After cheering on the junior races, the rest of us gathered at the start line on the road next to the village green, where the race was started by 94 year old Bob Newbould who won back in 1939.

Like all of the short, sharp races, it pays to leg it as far ahead as you can from the start and just try and hang on for the rest of it. Though strategy usually goes out the window, there had been some pre-race discussion about the best line of descent once you’ve run round the cairn at the top. I felt like I had a good run to the base of the hill but slowed a little during the steepest part of the climb. Claire, climbing strong, easily trotted past me on the up and gave me the impetus to push a bit harder, with the turnaround point in sight. Once over top, the drop into the scrub is steeper than it looks and I found myself surrounded by runners trying various lines with contrasting degrees of success – some flying away down the hill, others stalled and flapping about like birds caught in traps.


Adam Speed with a Pacer on his tail. Rachel in the background. – Photo by Stevie


Mike Rees stretching his legs on the final descent – Photo courtesy of Woodentops


I ended up avoiding the main trod(s) and just throwing myself downwards using the heather to break my fall during each leap and hoping to avoid potential rocks and pits.  It seemed to do the job and I managed to pass a shrieking Claire before I hit the start of the field, clambered over the wall, and then used up the remainder of the tank for the final sprint to the line.  A thoroughly enjoyable – and suitably reckless feeling – race with great atmosphere overall.

Niall, James, and myself managed to win 3rd place Men’s Team, and Rachel won a vets prize through what seemed like some strange administrative mix-up. Despite her protests, she was practically forced to accept it!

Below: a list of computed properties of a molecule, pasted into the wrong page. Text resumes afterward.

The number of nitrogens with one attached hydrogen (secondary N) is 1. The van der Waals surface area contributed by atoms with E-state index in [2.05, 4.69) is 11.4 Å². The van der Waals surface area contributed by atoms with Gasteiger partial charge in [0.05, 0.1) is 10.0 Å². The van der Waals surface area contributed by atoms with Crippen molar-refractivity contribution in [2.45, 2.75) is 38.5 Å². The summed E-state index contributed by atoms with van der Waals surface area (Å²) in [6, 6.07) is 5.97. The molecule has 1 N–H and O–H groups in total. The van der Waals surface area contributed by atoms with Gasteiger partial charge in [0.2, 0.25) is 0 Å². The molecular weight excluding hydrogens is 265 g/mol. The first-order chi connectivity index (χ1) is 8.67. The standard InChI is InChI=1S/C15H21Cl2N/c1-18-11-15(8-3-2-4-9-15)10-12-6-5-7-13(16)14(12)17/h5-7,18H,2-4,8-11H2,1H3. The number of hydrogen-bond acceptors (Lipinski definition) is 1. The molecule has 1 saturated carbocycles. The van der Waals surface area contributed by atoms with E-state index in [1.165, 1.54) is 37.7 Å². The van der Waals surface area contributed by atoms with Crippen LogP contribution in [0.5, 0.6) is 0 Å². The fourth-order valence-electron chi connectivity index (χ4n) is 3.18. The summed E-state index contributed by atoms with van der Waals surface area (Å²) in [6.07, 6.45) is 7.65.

Road: Neil Armitage 10th 1:00:58.   /   Fell:  Niall Bourke 13th 17:53.  James Wilkinson 31st 20:19.  Graham Pilling 41st 20:49.  Adam Speed 51st 21:44.  Rachel Pilling 53rd (4th L) 21:48.  Claire Green 66th 22:42.   Michael Rees 96th 24:35.  (Full Results)

Chipping Show Fell Race – 23 August – 7.5 miles / 1801 ft

On the same day as Burnsall we have the Chipping and District Agricultural and Horticultural Show, first held back in 1920. The race is organised by Preston Harriers and while not one of the more well-known show races, it still attracts a good field.

One of our newer members Martin Hurst was there flying the P&B flag and had a cracking result with 5th place in a time of 1:09:06.  (Full Results)

Grasmere Senior Guides Race – 24 August – 1.6 miles / 886 ft


Left to right: Nick Swinburn (1st), Rob Hope (3rd), and Rob Jebb (2nd) – Photo courtesy of Woodentops

The Grasmere Sports and Show event is one the most well known, having been held annually for nigh on 159 years. P&B’s Rob Hope has run (and won) this one a few times and was once again there this year: